In 2003, Story Corps launched with the mission “to preserve and share humanity’s stories” and store them at the Library of Congress. With the podcast episodes, we hear collections of clips from unscripted conversations between people of all walks of life. This is great for learning more about the occupations, events, relationships, etc., that mattered to people who may have had similar experiences to our ancestors and relatives. For example, the episode from 26 September 2017 features an archived 1949 interview with a 101-year-old former slave whose grandfather belonged to Thomas Jefferson. Genealogists will find the suggested questions section of the website (https://storycorps.org/participate/great-questions/) a helpful tool for interviewing family members.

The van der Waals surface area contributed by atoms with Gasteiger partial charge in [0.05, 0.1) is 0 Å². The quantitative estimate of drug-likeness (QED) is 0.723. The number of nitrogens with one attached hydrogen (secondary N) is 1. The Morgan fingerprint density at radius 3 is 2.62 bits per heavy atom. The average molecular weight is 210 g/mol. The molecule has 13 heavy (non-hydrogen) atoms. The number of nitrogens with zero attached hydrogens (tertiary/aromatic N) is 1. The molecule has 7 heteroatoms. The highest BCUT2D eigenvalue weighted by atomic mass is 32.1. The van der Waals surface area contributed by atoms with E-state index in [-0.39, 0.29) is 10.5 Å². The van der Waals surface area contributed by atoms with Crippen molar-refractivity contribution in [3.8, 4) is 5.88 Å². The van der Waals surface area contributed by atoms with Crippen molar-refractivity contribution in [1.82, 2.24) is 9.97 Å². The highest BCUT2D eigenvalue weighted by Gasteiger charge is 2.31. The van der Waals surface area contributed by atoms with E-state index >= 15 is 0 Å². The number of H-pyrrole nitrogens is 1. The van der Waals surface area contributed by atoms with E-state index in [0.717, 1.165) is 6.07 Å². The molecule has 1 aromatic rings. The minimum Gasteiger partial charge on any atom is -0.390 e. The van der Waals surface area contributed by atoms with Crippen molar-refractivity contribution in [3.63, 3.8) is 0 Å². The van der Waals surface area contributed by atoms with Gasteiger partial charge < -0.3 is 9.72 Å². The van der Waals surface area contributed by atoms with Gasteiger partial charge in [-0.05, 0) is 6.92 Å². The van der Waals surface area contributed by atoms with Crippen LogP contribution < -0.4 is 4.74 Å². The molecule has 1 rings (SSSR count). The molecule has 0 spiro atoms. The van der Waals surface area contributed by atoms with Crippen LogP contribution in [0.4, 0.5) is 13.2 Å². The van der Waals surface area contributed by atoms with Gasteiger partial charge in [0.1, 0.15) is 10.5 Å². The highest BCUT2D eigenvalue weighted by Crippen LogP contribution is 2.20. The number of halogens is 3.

Podcast: Migration Nation: An American Migration Podcast (http://www.migrationpodcast.com/). Hosts: Lyman Stone and Brian Hudson. Tag line: “Make America Migrate Again.” Updates: This show has sporadic updates and is intended for a limited run of episodes. Archives: Thus far, 15 episodes have been posted between 28 January 2016 and 7 April 2017.
With the Migration Nation podcast, the hosts – an economist and a history teacher – tell the story of American migration chronologically. Each episode explores the migration into and out of specific regions in time periods of great movement. For more about the hosts’ intentions, listen to episode 0. My favorite part of this project is actually the corresponding blog (http://www.migrationpodcast.com/lyman/) where maps and charts are posted to show additional data.